I honestly had no idea that so much work has been put into all the little nuts-and-bolts that run Brett's site. It's basically a mix between a blog and a webapp, which tickles the geeky side of my brain.
Currently, I'm just enjoying what happens when I hover my mouse cursor over the 'Donate' button at the bottom. Sometimes it's the little touches.
Frank Chimero is a designer and the author of The Shape of Design, an excellent book I talked about on Tools & Toys recently.
Frank always has fantastic things to say about design and freelancing:
“It’s more important to do good and interesting things than it is to make money. If you do good and interesting things, then you have to trust that the money will follow.”
He also delved a little into the age-old "fake it until you make it" method:
“I learned to make websites because I agreed to do something that I didn’t know how to do and then I had to figure out how to do it. That seems to be a pattern that comes up all over the place because nobody knows how to do what was invented last week. You have to say you know how, then figure it out under the gun.”
“As soon as you start writing like you know what you’re talking about, then you have to back it up. But, I’ve always been very clear that I am making it up as I go along. I’m learning on the job.”
There are a hundred other things I'd love to quote, but instead I'll just tell you to go read the whole thing. Great interview.
The beta is over, and the new design has been rolled out to instapaper.com proper. I still love the way this looks, and according to their blog post about the new design, reading progress now syncs on the web. This has been one of my longest-running wishes for Instapaper's web client (the iOS versions have had this capability for a long time).
Shawn Blanc has released his long-awaited eBook + interview series, Delight is in the Details.
“In the book, I talk about why the long-term success of our products (and our reputations) depends heavily on us taking the time to think through and sweat the details. This book encourages you to strive for excellence and resist the tendency to settle on “good enough” work that leads to forgettable products.
Additionally, I share several examples of products and services I consider delightful, and I talk at length with makers who've shown an astounding ability to sweat the details, gleaning from their experience and success.”
Shawn has put a ton of work into this project, and it shows. I highly recommend picking up a copy, especially if you're a designer or writer (or anyone else who does creative work, really).
The full bundle that includes the audio book and interviews is only $29, while the eBook by itself is $20. I'd recommend getting the full package at least to get access to the interviews.
Chase Reeves is a designer, writer, and marketer with a penchant for drinking cocktails and getting lost in his own head sometimes — in a good way! He made his name on the web with his blogs Ice to the Brim, a site about finding your creative habit so you can make great stuff, and Father Apprentice, an exploration into the meaning of young fatherhood.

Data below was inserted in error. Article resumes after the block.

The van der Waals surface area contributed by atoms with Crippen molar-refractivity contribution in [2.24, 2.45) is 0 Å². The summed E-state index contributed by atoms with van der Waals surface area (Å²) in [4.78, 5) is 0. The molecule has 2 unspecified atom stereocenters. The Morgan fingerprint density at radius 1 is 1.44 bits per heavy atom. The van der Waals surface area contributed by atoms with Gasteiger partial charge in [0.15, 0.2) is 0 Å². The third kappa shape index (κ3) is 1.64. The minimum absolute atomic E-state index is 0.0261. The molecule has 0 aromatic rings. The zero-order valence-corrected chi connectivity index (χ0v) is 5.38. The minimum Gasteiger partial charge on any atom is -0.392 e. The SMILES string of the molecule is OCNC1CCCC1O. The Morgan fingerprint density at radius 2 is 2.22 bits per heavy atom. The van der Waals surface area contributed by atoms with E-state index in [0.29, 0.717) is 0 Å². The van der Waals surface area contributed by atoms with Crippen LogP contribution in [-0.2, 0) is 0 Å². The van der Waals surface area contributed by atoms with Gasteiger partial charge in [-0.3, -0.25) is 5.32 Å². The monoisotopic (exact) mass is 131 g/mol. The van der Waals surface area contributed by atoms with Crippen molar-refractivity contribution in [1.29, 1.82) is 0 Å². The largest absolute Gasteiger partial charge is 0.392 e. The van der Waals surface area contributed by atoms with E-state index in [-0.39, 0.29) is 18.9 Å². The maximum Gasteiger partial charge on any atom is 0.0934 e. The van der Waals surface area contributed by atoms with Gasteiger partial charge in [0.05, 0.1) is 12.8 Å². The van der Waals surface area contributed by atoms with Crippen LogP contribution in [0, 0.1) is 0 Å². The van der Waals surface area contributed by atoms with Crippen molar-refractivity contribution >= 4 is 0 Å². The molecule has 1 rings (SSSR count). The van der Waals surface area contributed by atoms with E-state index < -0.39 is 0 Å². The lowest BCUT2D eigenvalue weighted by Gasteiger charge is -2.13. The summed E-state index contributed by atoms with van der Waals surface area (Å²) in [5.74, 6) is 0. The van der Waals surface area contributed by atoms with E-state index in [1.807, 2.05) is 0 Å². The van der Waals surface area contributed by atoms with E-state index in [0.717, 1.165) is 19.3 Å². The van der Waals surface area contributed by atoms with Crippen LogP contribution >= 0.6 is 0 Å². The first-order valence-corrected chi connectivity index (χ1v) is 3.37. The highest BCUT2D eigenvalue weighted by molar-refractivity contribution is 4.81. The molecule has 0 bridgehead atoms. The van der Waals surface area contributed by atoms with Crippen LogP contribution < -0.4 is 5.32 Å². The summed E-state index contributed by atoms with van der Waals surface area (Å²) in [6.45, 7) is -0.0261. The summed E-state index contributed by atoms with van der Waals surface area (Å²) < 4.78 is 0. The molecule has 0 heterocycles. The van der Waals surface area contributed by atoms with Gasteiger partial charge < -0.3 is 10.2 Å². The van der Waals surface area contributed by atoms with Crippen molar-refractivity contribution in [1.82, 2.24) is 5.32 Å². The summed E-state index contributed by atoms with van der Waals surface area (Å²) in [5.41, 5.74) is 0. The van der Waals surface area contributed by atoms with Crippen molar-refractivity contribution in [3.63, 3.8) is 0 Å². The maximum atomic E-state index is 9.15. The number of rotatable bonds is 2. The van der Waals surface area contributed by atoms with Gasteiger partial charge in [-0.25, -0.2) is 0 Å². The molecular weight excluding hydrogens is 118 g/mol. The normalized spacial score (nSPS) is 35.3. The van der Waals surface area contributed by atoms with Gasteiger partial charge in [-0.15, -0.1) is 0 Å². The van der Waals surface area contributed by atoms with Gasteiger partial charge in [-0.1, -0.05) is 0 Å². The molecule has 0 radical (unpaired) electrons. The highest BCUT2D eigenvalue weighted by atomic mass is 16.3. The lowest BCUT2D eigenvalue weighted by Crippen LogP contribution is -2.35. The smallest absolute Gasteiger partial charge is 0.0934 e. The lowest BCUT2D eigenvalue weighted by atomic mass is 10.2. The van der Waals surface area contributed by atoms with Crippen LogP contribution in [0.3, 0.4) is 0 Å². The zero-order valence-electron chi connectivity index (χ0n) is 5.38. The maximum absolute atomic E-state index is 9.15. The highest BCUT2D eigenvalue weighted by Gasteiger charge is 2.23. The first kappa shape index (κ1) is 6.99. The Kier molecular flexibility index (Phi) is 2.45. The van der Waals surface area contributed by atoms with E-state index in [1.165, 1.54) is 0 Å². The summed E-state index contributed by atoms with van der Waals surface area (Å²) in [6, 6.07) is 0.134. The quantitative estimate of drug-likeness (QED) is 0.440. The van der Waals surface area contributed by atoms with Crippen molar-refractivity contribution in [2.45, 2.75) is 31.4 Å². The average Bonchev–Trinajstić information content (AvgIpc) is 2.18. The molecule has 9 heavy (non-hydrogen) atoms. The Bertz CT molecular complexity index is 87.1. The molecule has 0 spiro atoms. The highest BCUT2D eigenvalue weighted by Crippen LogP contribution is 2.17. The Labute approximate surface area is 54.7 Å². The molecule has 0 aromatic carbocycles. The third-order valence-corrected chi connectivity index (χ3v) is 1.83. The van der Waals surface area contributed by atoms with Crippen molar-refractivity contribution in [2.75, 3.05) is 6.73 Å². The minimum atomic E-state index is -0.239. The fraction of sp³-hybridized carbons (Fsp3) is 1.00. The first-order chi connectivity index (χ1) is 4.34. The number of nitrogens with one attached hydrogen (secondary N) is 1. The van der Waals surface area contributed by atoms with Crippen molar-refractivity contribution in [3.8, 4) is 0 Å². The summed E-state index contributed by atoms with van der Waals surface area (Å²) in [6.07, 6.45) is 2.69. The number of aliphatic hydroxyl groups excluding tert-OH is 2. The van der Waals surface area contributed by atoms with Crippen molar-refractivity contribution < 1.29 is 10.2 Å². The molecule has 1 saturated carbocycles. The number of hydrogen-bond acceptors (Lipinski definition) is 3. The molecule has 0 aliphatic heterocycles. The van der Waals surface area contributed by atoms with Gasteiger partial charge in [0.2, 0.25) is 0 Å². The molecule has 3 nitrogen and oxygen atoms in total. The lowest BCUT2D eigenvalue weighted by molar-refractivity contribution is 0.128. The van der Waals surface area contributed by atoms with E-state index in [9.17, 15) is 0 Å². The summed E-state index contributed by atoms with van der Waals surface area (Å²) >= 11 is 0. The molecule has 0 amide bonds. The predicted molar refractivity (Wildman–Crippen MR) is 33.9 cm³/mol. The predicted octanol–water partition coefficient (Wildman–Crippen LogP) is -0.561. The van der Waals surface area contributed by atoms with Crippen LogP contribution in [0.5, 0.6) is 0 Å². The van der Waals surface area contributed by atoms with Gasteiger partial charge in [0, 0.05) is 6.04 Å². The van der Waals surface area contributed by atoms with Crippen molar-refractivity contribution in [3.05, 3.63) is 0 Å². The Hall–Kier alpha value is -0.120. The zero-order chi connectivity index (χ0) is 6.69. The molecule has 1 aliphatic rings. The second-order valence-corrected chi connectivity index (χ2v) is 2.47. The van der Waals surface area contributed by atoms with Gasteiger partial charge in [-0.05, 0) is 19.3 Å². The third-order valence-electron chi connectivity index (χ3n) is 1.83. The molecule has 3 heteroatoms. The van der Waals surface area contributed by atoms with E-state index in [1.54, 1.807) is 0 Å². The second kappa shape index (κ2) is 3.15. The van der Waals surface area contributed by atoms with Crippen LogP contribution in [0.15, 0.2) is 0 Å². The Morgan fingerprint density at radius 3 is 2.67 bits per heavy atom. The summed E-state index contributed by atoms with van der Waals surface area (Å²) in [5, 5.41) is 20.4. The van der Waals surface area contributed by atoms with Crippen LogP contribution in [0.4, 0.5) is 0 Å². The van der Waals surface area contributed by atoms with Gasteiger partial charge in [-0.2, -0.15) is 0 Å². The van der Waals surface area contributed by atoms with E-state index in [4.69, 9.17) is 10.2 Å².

Lately, Chase has been busy with a new project known as Fizzle, a site with video training courses intended to inspire and educate online entrepreneurs about growing their business. I've had a chance to check out the courses myself, and I can attest to their quality and personality.
Chase is a high-energy fellow, and I laughed out loud several times throughout our email exchange. I hope you guys enjoy it as much as I did.
Greg Pierce, developer of the much-beloved Drafts:
“I was approached by a large multi-national corporation regarding concerns about the old Drafts “D” icon’s similarities to one of their trade marks. This was likely a somewhat tenuous claim, but I was not interested in pursuing a battle on the matter – and I must say the corporation in question conducted itself in a professional and reasonable matter, which made it much easier to capitulate. At any rate, in the end, I think I like this new icon better.”
The new icon is rather lovely, and I really can't blame Greg for trying to avoid such a legal battle. Still, it's a shame that indie creators have to face such challenges. I highly doubt an iOS app catered to nerds was really going to affect a mult-national corporation's bottom line or confuse their customers in any way.
I've been trying out Feed Wrangler over the last 12 hours or so, and I'm mostly loving it so far, but I agree with the general consensus that the web interface isn't the prettiest thing around. Now, this is totally understandable since it was more important for David Smith to get the thing off the ground first, but it doesn't change the fact that the UI could use a little polish.
Thankfully, Preshit Deorukhkar – the lovely man who runs the Beautiful Pixels blog – has come up with some nifty tools for improving the overall look of the UI. The first is a Safari extension called Feed Rango, and the other is merely a set of CSS rules to accomplish the same task. Personally, I'm using the CSS rules in a Chrome extension called Stylish.
[Update: Feed Rango is now available as a Chrome extension. I'll be switching to that from the CSS rules shortly.]